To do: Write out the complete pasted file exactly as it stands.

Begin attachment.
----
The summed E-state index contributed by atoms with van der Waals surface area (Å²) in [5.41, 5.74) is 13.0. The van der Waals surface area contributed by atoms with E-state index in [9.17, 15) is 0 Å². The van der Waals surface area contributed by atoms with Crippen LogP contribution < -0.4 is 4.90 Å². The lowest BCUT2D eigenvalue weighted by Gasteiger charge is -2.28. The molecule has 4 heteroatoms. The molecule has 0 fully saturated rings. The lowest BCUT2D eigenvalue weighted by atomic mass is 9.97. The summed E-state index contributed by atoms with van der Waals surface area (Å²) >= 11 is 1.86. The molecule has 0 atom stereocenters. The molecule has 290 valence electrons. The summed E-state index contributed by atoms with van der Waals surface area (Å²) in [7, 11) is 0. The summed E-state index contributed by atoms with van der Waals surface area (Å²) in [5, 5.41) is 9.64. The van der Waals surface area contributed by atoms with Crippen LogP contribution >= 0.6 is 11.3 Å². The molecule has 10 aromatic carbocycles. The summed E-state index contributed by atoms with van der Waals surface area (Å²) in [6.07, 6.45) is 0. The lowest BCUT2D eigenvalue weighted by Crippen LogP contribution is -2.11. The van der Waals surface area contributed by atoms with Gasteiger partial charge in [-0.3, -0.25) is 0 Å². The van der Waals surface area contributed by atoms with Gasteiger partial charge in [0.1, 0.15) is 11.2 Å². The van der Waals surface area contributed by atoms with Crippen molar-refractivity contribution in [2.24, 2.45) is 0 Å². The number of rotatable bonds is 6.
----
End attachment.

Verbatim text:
The summed E-state index contributed by atoms with van der Waals surface area (Å²) in [5.41, 5.74) is 13.0. The van der Waals surface area contributed by atoms with E-state index in [9.17, 15) is 0 Å². The van der Waals surface area contributed by atoms with Crippen LogP contribution < -0.4 is 4.90 Å². The lowest BCUT2D eigenvalue weighted by Gasteiger charge is -2.28. The molecule has 4 heteroatoms. The molecule has 0 fully saturated rings. The lowest BCUT2D eigenvalue weighted by atomic mass is 9.97. The summed E-state index contributed by atoms with van der Waals surface area (Å²) >= 11 is 1.86. The molecule has 0 atom stereocenters. The molecule has 290 valence electrons. The summed E-state index contributed by atoms with van der Waals surface area (Å²) in [7, 11) is 0. The summed E-state index contributed by atoms with van der Waals surface area (Å²) in [5, 5.41) is 9.64. The van der Waals surface area contributed by atoms with Crippen LogP contribution >= 0.6 is 11.3 Å². The molecule has 10 aromatic carbocycles. The summed E-state index contributed by atoms with van der Waals surface area (Å²) in [6.07, 6.45) is 0. The lowest BCUT2D eigenvalue weighted by Crippen LogP contribution is -2.11. The van der Waals surface area contributed by atoms with Gasteiger partial charge in [-0.3, -0.25) is 0 Å². The van der Waals surface area contributed by atoms with Gasteiger partial charge in [0.1, 0.15) is 11.2 Å². The van der Waals surface area contributed by atoms with Crippen molar-refractivity contribution in [2.24, 2.45) is 0 Å². The number of rotatable bonds is 6.